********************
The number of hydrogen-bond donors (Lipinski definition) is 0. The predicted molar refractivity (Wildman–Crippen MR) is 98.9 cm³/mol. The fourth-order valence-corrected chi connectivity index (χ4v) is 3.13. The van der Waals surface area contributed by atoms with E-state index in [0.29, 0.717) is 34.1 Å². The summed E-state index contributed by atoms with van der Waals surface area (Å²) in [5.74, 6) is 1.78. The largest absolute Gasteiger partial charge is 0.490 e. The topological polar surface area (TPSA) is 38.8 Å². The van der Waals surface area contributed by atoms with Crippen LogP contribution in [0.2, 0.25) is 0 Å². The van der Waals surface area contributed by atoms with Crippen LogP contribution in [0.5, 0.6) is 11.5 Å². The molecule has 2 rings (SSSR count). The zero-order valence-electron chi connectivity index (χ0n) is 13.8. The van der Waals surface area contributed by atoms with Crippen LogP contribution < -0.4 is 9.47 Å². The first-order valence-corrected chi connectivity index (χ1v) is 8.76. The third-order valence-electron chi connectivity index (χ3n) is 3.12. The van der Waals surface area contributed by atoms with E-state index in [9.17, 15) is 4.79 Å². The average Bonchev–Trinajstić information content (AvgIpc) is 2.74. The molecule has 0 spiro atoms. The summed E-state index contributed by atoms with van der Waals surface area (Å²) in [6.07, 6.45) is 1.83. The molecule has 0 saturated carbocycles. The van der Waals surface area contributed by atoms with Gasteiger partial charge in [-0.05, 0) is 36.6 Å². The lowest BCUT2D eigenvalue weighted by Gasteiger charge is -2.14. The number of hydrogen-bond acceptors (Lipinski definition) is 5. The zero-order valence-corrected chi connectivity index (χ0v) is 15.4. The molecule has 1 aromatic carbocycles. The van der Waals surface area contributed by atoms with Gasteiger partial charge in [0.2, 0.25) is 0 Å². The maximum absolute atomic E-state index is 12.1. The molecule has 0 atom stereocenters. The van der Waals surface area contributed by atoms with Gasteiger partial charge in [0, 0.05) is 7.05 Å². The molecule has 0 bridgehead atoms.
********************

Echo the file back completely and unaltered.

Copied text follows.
The number of hydrogen-bond donors (Lipinski definition) is 0. The predicted molar refractivity (Wildman–Crippen MR) is 98.9 cm³/mol. The fourth-order valence-corrected chi connectivity index (χ4v) is 3.13. The van der Waals surface area contributed by atoms with E-state index in [0.29, 0.717) is 34.1 Å². The summed E-state index contributed by atoms with van der Waals surface area (Å²) in [5.74, 6) is 1.78. The largest absolute Gasteiger partial charge is 0.490 e. The topological polar surface area (TPSA) is 38.8 Å². The van der Waals surface area contributed by atoms with Crippen LogP contribution in [0.2, 0.25) is 0 Å². The van der Waals surface area contributed by atoms with Crippen LogP contribution in [0.5, 0.6) is 11.5 Å². The molecule has 2 rings (SSSR count). The zero-order valence-electron chi connectivity index (χ0n) is 13.8. The van der Waals surface area contributed by atoms with Crippen LogP contribution < -0.4 is 9.47 Å². The first-order valence-corrected chi connectivity index (χ1v) is 8.76. The third-order valence-electron chi connectivity index (χ3n) is 3.12. The van der Waals surface area contributed by atoms with E-state index in [9.17, 15) is 4.79 Å². The average Bonchev–Trinajstić information content (AvgIpc) is 2.74. The molecule has 0 spiro atoms. The summed E-state index contributed by atoms with van der Waals surface area (Å²) in [6.07, 6.45) is 1.83. The molecule has 0 saturated carbocycles. The van der Waals surface area contributed by atoms with Gasteiger partial charge in [-0.05, 0) is 36.6 Å². The lowest BCUT2D eigenvalue weighted by Gasteiger charge is -2.14. The number of hydrogen-bond acceptors (Lipinski definition) is 5. The zero-order valence-corrected chi connectivity index (χ0v) is 15.4. The molecule has 1 aromatic carbocycles. The van der Waals surface area contributed by atoms with Gasteiger partial charge in [0.2, 0.25) is 0 Å². The maximum absolute atomic E-state index is 12.1. The molecule has 0 atom stereocenters. The van der Waals surface area contributed by atoms with Gasteiger partial charge in [0, 0.05) is 7.05 Å². The molecule has 0 bridgehead atoms.